• Elliptic Curve Diffie-Hellman (ECDH) and Elliptic Curve Digital Signature Algorithm (ECDSA) with NIST P-256. (For SSH, this would suggest avoiding [RFC5656] Key Exchange Algorithm "ecdh-sha2-nistp256" and Public Key Algorithm "ecdsa-sha2-nistp256".)
  • SHA-256 (For SSH, this would suggest avoiding any Key Exchange Method using SHA1, SHA224, or SHA256 in favor of using SHA384 or SHA512.)
  • AES-128 (For SSH, this would suggest avoiding Encryption Algorithms [RFC4253] "aes128-cbc" and [RFC4344] "aes128-ctr".)
  • RSA with 2048-bit keys (For SSH, this would suggest avoiding [RFC4253] "ssh-rsa" using RSA with SHA1 as well as [RFC6187] "x509v3-rsa2048-sha256" as well as any other RSA key that has a length less than 3072-bits or uses a hash less than SHA384.)
  • Diffie-Hellman with 2048-bit keys (For SSH, this would suggest avoiding use of [RFC4253] both of "diffie-hellman-group1-sha1" and "diffie-hellman-group14-sha1" as well as avoiding "diffie-hellman-group14-sha256" added by this document.)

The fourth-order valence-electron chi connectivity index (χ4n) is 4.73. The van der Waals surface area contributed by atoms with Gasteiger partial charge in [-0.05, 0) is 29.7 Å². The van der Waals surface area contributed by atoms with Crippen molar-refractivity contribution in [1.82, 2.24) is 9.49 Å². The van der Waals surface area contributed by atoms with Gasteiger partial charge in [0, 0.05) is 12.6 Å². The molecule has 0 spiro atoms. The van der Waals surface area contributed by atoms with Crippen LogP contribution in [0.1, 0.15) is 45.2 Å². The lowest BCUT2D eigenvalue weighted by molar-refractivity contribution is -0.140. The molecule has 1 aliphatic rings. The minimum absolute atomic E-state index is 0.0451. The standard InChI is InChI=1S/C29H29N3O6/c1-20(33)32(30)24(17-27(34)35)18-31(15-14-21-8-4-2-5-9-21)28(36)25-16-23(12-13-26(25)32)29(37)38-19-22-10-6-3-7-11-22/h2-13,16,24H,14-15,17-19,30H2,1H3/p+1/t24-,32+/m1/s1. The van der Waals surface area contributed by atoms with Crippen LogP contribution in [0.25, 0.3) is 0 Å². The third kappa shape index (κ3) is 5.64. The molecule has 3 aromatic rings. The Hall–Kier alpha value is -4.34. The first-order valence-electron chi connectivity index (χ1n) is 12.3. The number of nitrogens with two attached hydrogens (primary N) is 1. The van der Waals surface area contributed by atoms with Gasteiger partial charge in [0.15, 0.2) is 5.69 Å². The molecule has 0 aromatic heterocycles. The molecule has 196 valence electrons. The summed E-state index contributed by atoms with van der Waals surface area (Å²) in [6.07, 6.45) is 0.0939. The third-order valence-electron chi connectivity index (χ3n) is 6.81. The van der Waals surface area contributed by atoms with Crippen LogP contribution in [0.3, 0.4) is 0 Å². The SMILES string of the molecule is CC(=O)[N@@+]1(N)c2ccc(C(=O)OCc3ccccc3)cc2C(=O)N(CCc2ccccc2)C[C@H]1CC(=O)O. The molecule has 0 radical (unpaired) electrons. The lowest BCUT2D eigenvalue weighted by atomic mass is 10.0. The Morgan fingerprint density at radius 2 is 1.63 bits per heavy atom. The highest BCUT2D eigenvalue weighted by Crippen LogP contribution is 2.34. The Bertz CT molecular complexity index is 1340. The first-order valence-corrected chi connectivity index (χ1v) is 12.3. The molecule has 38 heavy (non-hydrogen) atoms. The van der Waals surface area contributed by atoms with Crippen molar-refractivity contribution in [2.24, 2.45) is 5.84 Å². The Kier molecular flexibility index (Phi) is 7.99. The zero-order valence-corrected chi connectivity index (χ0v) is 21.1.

The FAQ also states that NSS users should select DH groups based upon well-established and validated parameter sets that comply with the minimum required sizes. Some specific examples include:

  • Elliptic Curves are currently restricted to the NIST P-384 group only for both ECDH and ECDSA, in accordance with existing NIST and National Information Assurance Partnership (NIAP) standards. (For SSH, this means using [RFC5656] "ecdh-sha2-nistp384" for key exchange and "ecdsa-sha2-nistp384" for Public Key Algorithm Names.)
  • RSA moduli should have a minimum size of 3072 bits (other than the noted PKI exception), and keys should be generated in accordance with all relevant NIST standards.
  • For Diffie-Hellman, use a Diffie-Hellman prime modulus of at least 3072 bits. (For bit sizes as specified in [RFC3526], this would allow for any of group15, group16, group17, group18 to be used.)

Although SSH may not always be used to protect Top Secret communications, this document adopts the use of the DH groups provided as an example in the FAQ as well as the use of SHA512 rather than SHA256 for the new DH groups.

2. Requirements Language